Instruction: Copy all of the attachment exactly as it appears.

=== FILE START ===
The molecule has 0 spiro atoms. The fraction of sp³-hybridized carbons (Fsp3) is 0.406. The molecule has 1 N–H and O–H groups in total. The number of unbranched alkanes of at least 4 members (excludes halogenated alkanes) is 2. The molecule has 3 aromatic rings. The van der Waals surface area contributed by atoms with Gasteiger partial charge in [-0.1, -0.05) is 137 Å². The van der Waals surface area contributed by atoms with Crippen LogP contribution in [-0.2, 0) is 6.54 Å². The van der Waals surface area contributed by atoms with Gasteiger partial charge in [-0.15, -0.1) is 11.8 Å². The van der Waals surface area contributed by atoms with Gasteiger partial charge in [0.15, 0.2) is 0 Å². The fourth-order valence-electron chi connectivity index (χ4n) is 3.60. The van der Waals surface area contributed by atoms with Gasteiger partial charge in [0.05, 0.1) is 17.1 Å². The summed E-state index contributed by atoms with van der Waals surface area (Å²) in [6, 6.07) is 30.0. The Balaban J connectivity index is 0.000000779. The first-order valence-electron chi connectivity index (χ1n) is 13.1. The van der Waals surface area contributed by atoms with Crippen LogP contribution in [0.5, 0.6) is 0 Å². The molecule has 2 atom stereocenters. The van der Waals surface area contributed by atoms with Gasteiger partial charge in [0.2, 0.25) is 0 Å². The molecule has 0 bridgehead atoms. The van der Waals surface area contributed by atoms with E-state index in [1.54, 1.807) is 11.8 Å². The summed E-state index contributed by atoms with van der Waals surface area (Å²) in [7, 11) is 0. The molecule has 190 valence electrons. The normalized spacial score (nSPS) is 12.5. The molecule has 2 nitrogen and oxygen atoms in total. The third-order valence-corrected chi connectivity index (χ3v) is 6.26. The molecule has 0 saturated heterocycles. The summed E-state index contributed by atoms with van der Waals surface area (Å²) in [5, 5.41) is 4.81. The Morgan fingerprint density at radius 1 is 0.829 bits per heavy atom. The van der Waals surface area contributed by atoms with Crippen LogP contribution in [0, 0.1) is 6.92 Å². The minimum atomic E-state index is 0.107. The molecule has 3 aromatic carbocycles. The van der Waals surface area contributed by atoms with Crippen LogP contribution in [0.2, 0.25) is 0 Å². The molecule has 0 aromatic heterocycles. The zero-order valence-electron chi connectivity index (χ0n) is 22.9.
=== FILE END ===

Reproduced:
The molecule has 0 spiro atoms. The fraction of sp³-hybridized carbons (Fsp3) is 0.406. The molecule has 1 N–H and O–H groups in total. The number of unbranched alkanes of at least 4 members (excludes halogenated alkanes) is 2. The molecule has 3 aromatic rings. The van der Waals surface area contributed by atoms with Gasteiger partial charge in [-0.1, -0.05) is 137 Å². The van der Waals surface area contributed by atoms with Crippen LogP contribution in [-0.2, 0) is 6.54 Å². The van der Waals surface area contributed by atoms with Gasteiger partial charge in [-0.15, -0.1) is 11.8 Å². The van der Waals surface area contributed by atoms with Gasteiger partial charge in [0.15, 0.2) is 0 Å². The fourth-order valence-electron chi connectivity index (χ4n) is 3.60. The van der Waals surface area contributed by atoms with Gasteiger partial charge in [0.05, 0.1) is 17.1 Å². The summed E-state index contributed by atoms with van der Waals surface area (Å²) in [6, 6.07) is 30.0. The Balaban J connectivity index is 0.000000779. The first-order valence-electron chi connectivity index (χ1n) is 13.1. The van der Waals surface area contributed by atoms with Crippen LogP contribution in [0.5, 0.6) is 0 Å². The molecule has 2 atom stereocenters. The van der Waals surface area contributed by atoms with Gasteiger partial charge in [0.2, 0.25) is 0 Å². The molecule has 0 bridgehead atoms. The van der Waals surface area contributed by atoms with E-state index in [1.54, 1.807) is 11.8 Å². The summed E-state index contributed by atoms with van der Waals surface area (Å²) in [7, 11) is 0. The molecule has 190 valence electrons. The normalized spacial score (nSPS) is 12.5. The molecule has 2 nitrogen and oxygen atoms in total. The third-order valence-corrected chi connectivity index (χ3v) is 6.26. The molecule has 0 saturated heterocycles. The summed E-state index contributed by atoms with van der Waals surface area (Å²) in [5, 5.41) is 4.81. The Morgan fingerprint density at radius 1 is 0.829 bits per heavy atom. The van der Waals surface area contributed by atoms with Crippen LogP contribution in [0, 0.1) is 6.92 Å². The minimum atomic E-state index is 0.107. The molecule has 3 aromatic carbocycles. The van der Waals surface area contributed by atoms with Crippen LogP contribution in [0.2, 0.25) is 0 Å². The molecule has 0 aromatic heterocycles. The zero-order valence-electron chi connectivity index (χ0n) is 22.9.